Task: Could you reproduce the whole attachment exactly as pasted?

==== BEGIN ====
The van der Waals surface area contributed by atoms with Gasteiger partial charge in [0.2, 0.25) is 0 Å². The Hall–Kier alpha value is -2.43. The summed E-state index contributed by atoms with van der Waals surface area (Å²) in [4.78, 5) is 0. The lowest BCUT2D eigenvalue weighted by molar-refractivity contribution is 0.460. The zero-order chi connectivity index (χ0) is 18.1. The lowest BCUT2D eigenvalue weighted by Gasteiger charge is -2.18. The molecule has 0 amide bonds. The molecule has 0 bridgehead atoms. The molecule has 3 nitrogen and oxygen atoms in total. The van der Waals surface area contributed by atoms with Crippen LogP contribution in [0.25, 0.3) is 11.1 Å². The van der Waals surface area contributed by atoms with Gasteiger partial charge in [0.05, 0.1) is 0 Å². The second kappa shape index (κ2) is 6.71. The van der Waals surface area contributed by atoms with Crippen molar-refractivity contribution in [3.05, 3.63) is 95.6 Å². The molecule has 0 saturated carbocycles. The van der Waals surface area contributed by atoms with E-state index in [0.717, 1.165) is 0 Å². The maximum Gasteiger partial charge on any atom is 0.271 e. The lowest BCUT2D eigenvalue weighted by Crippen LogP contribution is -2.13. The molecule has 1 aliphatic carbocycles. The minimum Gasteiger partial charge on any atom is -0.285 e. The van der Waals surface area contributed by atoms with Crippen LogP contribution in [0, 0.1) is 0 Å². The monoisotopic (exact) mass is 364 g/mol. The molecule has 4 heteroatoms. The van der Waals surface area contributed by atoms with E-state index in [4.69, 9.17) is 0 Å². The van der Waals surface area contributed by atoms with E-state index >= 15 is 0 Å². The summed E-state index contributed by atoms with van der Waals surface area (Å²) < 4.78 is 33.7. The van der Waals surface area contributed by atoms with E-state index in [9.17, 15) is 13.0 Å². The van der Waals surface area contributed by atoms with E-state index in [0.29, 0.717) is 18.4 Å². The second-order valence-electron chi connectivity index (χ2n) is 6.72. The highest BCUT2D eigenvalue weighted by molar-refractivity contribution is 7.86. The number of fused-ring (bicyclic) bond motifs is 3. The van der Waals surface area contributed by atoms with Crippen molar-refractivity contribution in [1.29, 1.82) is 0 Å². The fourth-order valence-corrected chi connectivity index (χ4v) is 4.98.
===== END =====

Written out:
The van der Waals surface area contributed by atoms with Gasteiger partial charge in [0.2, 0.25) is 0 Å². The Hall–Kier alpha value is -2.43. The summed E-state index contributed by atoms with van der Waals surface area (Å²) in [4.78, 5) is 0. The lowest BCUT2D eigenvalue weighted by molar-refractivity contribution is 0.460. The zero-order chi connectivity index (χ0) is 18.1. The lowest BCUT2D eigenvalue weighted by Gasteiger charge is -2.18. The molecule has 0 amide bonds. The molecule has 0 bridgehead atoms. The molecule has 3 nitrogen and oxygen atoms in total. The van der Waals surface area contributed by atoms with Crippen LogP contribution in [0.25, 0.3) is 11.1 Å². The van der Waals surface area contributed by atoms with Gasteiger partial charge in [0.05, 0.1) is 0 Å². The second kappa shape index (κ2) is 6.71. The van der Waals surface area contributed by atoms with Crippen molar-refractivity contribution in [3.05, 3.63) is 95.6 Å². The molecule has 0 saturated carbocycles. The van der Waals surface area contributed by atoms with E-state index in [0.717, 1.165) is 0 Å². The maximum Gasteiger partial charge on any atom is 0.271 e. The lowest BCUT2D eigenvalue weighted by Crippen LogP contribution is -2.13. The molecule has 1 aliphatic carbocycles. The minimum Gasteiger partial charge on any atom is -0.285 e. The van der Waals surface area contributed by atoms with Crippen LogP contribution in [0, 0.1) is 0 Å². The monoisotopic (exact) mass is 364 g/mol. The molecule has 4 heteroatoms. The van der Waals surface area contributed by atoms with E-state index in [4.69, 9.17) is 0 Å². The van der Waals surface area contributed by atoms with E-state index >= 15 is 0 Å². The summed E-state index contributed by atoms with van der Waals surface area (Å²) < 4.78 is 33.7. The van der Waals surface area contributed by atoms with E-state index in [9.17, 15) is 13.0 Å². The van der Waals surface area contributed by atoms with E-state index in [0.29, 0.717) is 18.4 Å². The second-order valence-electron chi connectivity index (χ2n) is 6.72. The highest BCUT2D eigenvalue weighted by molar-refractivity contribution is 7.86. The number of fused-ring (bicyclic) bond motifs is 3. The van der Waals surface area contributed by atoms with Crippen molar-refractivity contribution in [1.29, 1.82) is 0 Å². The fourth-order valence-corrected chi connectivity index (χ4v) is 4.98.